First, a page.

A further point to note is that, as mentioned in Section 'Participants', all the participants were only willing to be assigned to CB-TBL groups. According to some reports, the critical thinking skill of nursing students increased with their accumulation of knowledge and clinical experiences over their education period., Therefore, we conducted a cross-sectional survey among the students of the Nursing School of Yangzhou University and Guangling School of Yangzhou University, who were 1st-year students (57) and 4th-year students (36) and were never involved in CB-TBL experience, to compare the sores of CTDI-CV with the pre-test and post-test, respectively. There was no significant difference in gender among the three groups. We compared the pre-test data of the CB-TBL with the 1st year group and the post-test data with 4th-year group using t-tests and one-way ANOVA tests. This comparison was attempted based on reports which indicated that the critical thinking skill of nursing students increased with their accumulation of knowledge and clinical experiences., Pre-test did not show significant differences between the study group and the comparison group. However, we found that CB-TBL participants scored significantly higher in the CTDI-CV tests compared to the comparison group in the post-test, especially in the students' analyticity and maturity [Table 3]. Therefore, we conclude that the CB-TBL teaching mode may improve students' critical thinking abilities.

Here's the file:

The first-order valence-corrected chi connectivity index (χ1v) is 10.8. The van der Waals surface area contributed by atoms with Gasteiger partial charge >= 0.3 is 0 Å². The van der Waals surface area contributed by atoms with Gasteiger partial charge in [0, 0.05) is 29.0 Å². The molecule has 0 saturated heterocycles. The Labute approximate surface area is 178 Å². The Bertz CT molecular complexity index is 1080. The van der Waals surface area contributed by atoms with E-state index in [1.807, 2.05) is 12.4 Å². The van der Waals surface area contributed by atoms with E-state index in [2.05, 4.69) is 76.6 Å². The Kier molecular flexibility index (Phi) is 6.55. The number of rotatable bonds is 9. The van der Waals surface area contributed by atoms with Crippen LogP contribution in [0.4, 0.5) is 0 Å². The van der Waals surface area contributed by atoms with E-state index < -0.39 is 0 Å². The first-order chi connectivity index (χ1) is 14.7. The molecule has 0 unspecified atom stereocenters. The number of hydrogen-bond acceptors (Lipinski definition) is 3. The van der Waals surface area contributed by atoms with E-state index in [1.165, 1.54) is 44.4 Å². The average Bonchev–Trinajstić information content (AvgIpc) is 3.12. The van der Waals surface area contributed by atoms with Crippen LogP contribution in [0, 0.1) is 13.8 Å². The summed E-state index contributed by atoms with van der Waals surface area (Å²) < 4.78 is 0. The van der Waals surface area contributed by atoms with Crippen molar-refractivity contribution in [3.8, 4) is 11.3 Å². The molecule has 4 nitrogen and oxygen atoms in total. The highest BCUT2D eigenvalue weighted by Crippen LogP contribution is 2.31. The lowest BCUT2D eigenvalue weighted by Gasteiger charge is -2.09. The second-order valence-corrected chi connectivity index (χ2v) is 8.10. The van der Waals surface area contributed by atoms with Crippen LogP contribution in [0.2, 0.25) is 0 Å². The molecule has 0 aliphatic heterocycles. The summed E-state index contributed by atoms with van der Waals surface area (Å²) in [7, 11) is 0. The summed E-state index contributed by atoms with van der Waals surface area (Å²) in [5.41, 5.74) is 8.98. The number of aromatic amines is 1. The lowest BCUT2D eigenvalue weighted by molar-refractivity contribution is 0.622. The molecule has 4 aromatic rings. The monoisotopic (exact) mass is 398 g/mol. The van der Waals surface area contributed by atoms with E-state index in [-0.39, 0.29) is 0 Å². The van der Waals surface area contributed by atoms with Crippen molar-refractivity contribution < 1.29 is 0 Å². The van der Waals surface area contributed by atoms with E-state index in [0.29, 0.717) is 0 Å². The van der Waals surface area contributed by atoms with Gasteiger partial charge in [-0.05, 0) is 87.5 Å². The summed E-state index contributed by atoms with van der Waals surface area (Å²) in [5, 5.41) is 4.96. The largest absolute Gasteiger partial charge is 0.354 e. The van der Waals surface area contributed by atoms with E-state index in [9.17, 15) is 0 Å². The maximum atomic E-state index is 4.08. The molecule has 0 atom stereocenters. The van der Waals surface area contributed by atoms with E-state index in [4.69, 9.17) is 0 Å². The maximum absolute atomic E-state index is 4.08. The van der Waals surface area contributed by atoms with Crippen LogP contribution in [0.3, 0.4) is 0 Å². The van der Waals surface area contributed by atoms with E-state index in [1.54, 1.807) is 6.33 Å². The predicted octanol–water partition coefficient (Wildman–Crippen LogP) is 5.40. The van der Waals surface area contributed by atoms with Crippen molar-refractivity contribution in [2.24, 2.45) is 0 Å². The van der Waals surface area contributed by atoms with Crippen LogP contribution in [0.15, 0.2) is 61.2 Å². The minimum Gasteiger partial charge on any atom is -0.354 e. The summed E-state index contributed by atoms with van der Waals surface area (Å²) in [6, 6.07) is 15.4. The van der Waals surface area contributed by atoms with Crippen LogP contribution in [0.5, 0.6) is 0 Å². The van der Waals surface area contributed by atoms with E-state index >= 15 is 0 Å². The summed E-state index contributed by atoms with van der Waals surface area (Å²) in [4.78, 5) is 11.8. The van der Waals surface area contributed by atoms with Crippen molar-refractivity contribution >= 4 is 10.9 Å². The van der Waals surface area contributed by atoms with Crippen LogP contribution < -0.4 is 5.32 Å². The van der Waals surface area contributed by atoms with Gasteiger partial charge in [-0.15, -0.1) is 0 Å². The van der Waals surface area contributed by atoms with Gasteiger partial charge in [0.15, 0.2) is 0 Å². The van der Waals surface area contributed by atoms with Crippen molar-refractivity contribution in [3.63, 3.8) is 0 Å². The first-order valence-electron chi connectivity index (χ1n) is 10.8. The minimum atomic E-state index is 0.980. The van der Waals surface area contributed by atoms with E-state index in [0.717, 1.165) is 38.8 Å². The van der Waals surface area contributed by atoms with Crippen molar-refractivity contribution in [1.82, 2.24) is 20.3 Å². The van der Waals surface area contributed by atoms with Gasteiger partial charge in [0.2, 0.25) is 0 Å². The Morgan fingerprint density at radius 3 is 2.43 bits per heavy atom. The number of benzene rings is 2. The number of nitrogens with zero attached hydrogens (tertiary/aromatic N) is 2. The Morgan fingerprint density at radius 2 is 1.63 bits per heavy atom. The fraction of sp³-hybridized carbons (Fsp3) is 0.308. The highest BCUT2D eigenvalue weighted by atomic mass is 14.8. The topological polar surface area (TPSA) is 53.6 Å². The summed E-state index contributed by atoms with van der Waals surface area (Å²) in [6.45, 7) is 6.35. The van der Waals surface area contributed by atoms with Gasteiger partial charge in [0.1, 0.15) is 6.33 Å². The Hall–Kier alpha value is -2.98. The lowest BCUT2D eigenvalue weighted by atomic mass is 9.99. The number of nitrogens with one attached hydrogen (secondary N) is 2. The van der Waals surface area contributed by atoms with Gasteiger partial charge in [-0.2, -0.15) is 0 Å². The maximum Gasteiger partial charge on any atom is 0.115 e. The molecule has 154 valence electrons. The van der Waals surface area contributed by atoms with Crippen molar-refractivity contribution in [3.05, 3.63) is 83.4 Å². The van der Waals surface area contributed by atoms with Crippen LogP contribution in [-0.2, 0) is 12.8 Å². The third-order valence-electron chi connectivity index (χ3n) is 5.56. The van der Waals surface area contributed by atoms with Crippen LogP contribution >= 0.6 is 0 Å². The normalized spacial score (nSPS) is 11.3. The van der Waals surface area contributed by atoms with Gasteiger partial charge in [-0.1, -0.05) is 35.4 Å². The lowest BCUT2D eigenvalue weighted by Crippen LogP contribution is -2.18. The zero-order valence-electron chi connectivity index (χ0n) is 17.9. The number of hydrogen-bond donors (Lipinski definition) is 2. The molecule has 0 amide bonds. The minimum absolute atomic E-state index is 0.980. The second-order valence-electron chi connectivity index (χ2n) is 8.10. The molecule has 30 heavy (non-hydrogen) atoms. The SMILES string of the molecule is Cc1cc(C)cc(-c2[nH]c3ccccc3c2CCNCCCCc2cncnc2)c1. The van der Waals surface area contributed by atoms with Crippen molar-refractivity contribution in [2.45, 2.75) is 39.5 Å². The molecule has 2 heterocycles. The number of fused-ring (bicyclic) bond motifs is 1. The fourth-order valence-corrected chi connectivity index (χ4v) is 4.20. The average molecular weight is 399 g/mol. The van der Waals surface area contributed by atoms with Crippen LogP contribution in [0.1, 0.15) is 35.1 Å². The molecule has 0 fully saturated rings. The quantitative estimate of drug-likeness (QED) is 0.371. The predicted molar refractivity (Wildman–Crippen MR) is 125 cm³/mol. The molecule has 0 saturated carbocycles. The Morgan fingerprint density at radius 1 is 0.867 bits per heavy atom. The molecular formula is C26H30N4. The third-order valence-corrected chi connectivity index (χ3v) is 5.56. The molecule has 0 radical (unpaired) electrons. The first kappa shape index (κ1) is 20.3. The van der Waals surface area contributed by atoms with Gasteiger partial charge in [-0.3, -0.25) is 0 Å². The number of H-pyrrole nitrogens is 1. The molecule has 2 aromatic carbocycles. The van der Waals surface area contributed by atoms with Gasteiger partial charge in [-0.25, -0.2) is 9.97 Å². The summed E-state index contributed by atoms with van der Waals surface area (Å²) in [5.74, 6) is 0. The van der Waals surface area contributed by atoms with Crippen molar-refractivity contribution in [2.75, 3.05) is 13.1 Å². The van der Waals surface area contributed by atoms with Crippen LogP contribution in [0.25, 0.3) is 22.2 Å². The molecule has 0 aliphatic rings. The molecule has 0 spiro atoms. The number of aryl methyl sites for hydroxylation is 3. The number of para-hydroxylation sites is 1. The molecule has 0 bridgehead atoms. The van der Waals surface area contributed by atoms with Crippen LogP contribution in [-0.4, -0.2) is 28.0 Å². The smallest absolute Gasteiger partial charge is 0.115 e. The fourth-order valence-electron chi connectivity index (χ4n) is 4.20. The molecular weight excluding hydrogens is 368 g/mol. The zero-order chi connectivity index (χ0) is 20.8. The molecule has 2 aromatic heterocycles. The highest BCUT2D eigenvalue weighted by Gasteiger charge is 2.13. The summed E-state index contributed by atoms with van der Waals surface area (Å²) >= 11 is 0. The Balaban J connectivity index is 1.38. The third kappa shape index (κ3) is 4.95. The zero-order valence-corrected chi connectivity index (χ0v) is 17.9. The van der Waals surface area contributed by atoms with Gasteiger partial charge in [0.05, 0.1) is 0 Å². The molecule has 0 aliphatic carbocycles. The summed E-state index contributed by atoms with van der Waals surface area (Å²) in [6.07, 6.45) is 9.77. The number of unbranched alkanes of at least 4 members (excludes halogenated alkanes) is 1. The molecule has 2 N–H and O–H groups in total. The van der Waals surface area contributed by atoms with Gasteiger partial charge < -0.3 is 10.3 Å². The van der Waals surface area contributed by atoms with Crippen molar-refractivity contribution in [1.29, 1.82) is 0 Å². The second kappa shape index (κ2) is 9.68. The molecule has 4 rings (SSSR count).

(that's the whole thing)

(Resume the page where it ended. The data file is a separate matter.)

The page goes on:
|Table 3: The mean scores of Chinese version of the critical thinking disposition inventory and self-efficacy among three groups|
Click here to view
Case-based and team-based learning increased the self-efficacy scores
To analyse the effect of CB-TBL on the self-efficacy of nursing students, we compared the pre- and post-test SEIS scores. The results revealed that the participants obtained higher mean scores in general self-efficacy (P = 0.004) and academic self-efficacy (P < 0.001), as shown in [Table 2]. There was almost no difference in the self-efficacy scores for self-regulated learning between the pre- and post-tests. Further, we compared the data of the self-efficacy on the pre and post-test groups and the comparison groups as indicated above. We found that there was no significant difference between groups in the pre-test, but the CB-TBL participants scored significantly higher in the general self-efficacy and learning self-efficacy tests, especially in learning self-efficacy tests in the post-test [Table 3], compared to the comparison group from 4th year. Therefore, the conclusion can be drawn that the CB-TBL teaching mode may improve students' learning self-efficacy.